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Jan 062013
 

D’Angelo Russell is considered one of the best players in the class of 2014, but the Louisville native doesn’t have a scholarship offer from Kentucky.

WHEELING, W.Va. — D’Angelo Russell is already a five-star prospect in the class of 2014, but there’s still plenty the Louisville native can work on.

Just ask his coach at Montverde Academy, the always-demanding Kevin Boyle.

“He’s definitely a top-10 talent in the country,” Boyle said. “And now if he can match that with top-10 intensity, then he’s going to be a big-time player at a big-time school. And he’s going in the right direction.”

Boyle has been on Russell to work harder and play smarter ever since they both arrived at Montverde in 2011.

Russell’s teammates say the coach gets on his case the most.

Boyle’s message to his starting shooting guard: “You’re an outstanding player, but if you took the top 100 NBA players that are 6-4 to 6-7, a lot of them are more athletic than you. Most of them. … You can still be better, but you have to be fundamental as hell. You have to be tough as hell.”

When point guard Kasey Hill heads to the University of Florida next season, Boyle expects to give Russell more of the ball-handling duties on offense.

in the meantime, Boyle wants Russell to adopt a “gym rat” mentality.

The former Central High standout says that’s not a problem at Montverde.

“We don’t have any off time,” he said. “We practice three or four hours a day. You have to have a good practice to feel like you did something, or it’s just a group of guys stepping over you. So, when we step on the court, everybody is going hard. It’s just like a game.”

Russell mentioned Louisville, Ohio State, Missouri, Indiana, North Carolina, Georgetown, Arizona and Florida as some of the main schools pursuing him.

Kentucky hasn’t been as active in his recruitment, though UK has offered eight players from the class of 2014 — including Minnesota shooting guard Rashad Vaughn.

Russell is being patient with the process, and he doesn’t plan on making a decision until the spring of his senior season.

Boyle isn’t surprised that UK has yet to come hard after the homestate kid.

“Obviously, when you’re Kentucky, you can be the 13th-best kid and they can say, ‘No, we’re not gonna take you. We’re taking the second-best kid.’ They have that luxury,” he said. “So I think they’re evaluating him to see where he’s at and if he fits in with their needs.”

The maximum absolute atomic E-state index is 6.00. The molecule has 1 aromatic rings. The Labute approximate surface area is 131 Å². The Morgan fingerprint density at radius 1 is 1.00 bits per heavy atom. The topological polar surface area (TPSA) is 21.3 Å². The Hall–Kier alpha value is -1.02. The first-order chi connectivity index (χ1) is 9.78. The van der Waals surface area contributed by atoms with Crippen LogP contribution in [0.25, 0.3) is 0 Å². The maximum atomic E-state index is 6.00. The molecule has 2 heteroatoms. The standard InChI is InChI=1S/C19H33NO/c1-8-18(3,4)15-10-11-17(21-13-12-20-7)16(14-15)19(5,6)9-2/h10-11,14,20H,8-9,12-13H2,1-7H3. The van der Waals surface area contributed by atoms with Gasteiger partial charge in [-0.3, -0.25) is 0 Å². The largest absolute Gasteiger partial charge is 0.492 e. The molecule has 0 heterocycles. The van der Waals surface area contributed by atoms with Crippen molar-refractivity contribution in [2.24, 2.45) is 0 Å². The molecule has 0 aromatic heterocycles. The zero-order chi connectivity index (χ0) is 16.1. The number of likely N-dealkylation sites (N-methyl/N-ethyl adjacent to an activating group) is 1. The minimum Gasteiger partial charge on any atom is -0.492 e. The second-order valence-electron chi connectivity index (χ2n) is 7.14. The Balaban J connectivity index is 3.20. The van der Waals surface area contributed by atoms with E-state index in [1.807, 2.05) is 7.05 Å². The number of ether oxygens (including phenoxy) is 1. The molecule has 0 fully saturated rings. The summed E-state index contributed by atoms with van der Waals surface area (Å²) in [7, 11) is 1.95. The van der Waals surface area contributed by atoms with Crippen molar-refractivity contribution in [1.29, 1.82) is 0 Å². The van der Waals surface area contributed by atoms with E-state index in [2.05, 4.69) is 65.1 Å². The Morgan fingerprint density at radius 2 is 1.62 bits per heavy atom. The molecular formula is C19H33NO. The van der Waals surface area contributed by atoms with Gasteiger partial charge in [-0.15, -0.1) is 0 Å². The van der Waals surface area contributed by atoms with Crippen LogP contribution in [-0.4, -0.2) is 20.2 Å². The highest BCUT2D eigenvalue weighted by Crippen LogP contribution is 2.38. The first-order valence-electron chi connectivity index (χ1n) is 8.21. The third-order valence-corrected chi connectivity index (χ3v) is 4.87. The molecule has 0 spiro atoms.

If Russell does find that “top-10 intensity,” it’ll be hard for the Cats to stay away.

Boyle turned up the Jersey accent when assessing how good he could be if that happens.

“Forget about it,” he said.

One-and-done?

Kevin Boyle predicted Saturday that Dakari Johnson would only spend one season at Kentucky.

“I think there’s going to be too much pressure on him not to be (one-and-done),” he said. “I love to see guys stay, but it’s hard to tell somebody to do that … when they have a pretty good chance of making a lot of guaranteed money.”

That said, Boyle does think that Johnson will return to school to get his degree at some point.

Johnson’s mother, Makini Campbell, is a middle school guidance counselor in Florida and was an English teacher at St. Patrick High in New Jersey before Johnson transferred to Montverde. Boyle said the future Cat comes from a family that puts a high value on education.

“He’s a kid that, I really believe, will get a degree,” he said. “And will seriously get the degree — not just get it to say he got it or if the school asks him to get it. I’m positive he will graduate college, and he will use that. He’s a smart kid. He’s a bright student.”

Coaching ‘em up

ESPN recruiting analyst Dave Telep had nothing but praise for UK assistants Orlando Antigua and Kenny Payne. Not just for their recruiting victories, but for their ability to teach freshmen in such a short amount of time.

Telep said Willie Cauley-Stein is “a different guy” from a year ago, and noted the immediate improvement of Nerlens Noel and other recent big men who have played for Kentucky.

That success, he said, means a lot to high school players with dreams of going to the NBA early.

“These guys that are committing to Kentucky … they all have dreams of not being there very long,” Telep told the Herald-Leader. “So, if you’re not going to be at a place very long, you better work really hard. And they push you. And you better have some people who know what they’re doing telling you to work hard. And they definitely have that.”

Telep also touched on the recruitments of Aaron Gordon and Julius Randle, which you can read here.

They’ll meet again

At Montverde Academy, Dakari Johnson plays alongside the No. 2-rated point guard in the class of 2013 — Kasey Hill.